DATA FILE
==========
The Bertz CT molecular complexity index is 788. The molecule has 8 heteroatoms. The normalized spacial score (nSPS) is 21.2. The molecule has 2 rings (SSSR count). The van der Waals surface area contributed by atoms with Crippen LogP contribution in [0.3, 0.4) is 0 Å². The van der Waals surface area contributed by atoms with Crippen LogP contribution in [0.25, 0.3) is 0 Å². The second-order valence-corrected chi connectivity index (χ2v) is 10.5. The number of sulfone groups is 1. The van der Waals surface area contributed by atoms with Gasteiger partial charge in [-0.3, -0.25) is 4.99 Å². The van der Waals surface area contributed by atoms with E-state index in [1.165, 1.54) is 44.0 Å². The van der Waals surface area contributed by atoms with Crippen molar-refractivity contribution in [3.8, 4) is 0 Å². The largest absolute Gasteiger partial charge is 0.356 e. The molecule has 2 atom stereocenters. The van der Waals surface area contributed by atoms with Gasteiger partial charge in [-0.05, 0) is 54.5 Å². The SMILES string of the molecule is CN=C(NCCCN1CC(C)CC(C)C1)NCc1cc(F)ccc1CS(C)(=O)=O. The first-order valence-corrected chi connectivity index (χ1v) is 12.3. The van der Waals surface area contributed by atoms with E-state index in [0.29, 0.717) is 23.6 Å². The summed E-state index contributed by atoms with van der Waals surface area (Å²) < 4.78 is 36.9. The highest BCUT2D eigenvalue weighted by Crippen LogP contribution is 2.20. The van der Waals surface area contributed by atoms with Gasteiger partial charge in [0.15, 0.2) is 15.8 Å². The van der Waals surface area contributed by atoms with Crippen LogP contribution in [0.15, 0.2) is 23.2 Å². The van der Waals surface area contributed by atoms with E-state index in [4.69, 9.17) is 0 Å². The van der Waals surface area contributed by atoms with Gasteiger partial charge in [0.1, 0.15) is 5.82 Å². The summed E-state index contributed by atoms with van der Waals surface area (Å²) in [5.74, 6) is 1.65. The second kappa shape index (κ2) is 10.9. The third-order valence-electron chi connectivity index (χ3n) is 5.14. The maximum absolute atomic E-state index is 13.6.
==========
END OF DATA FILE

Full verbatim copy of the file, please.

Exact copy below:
The Bertz CT molecular complexity index is 788. The molecule has 8 heteroatoms. The normalized spacial score (nSPS) is 21.2. The molecule has 2 rings (SSSR count). The van der Waals surface area contributed by atoms with Crippen LogP contribution in [0.3, 0.4) is 0 Å². The van der Waals surface area contributed by atoms with Crippen LogP contribution in [0.25, 0.3) is 0 Å². The second-order valence-corrected chi connectivity index (χ2v) is 10.5. The number of sulfone groups is 1. The van der Waals surface area contributed by atoms with Gasteiger partial charge in [-0.3, -0.25) is 4.99 Å². The van der Waals surface area contributed by atoms with E-state index in [1.165, 1.54) is 44.0 Å². The van der Waals surface area contributed by atoms with Crippen molar-refractivity contribution in [3.8, 4) is 0 Å². The largest absolute Gasteiger partial charge is 0.356 e. The molecule has 2 atom stereocenters. The van der Waals surface area contributed by atoms with Gasteiger partial charge in [-0.05, 0) is 54.5 Å². The SMILES string of the molecule is CN=C(NCCCN1CC(C)CC(C)C1)NCc1cc(F)ccc1CS(C)(=O)=O. The first-order valence-corrected chi connectivity index (χ1v) is 12.3. The van der Waals surface area contributed by atoms with E-state index in [0.29, 0.717) is 23.6 Å². The summed E-state index contributed by atoms with van der Waals surface area (Å²) < 4.78 is 36.9. The highest BCUT2D eigenvalue weighted by Crippen LogP contribution is 2.20. The van der Waals surface area contributed by atoms with Gasteiger partial charge in [0.15, 0.2) is 15.8 Å². The van der Waals surface area contributed by atoms with Crippen LogP contribution in [0.15, 0.2) is 23.2 Å². The van der Waals surface area contributed by atoms with E-state index in [4.69, 9.17) is 0 Å². The van der Waals surface area contributed by atoms with Gasteiger partial charge in [0.1, 0.15) is 5.82 Å². The summed E-state index contributed by atoms with van der Waals surface area (Å²) in [5.74, 6) is 1.65. The second kappa shape index (κ2) is 10.9. The third-order valence-electron chi connectivity index (χ3n) is 5.14. The maximum absolute atomic E-state index is 13.6.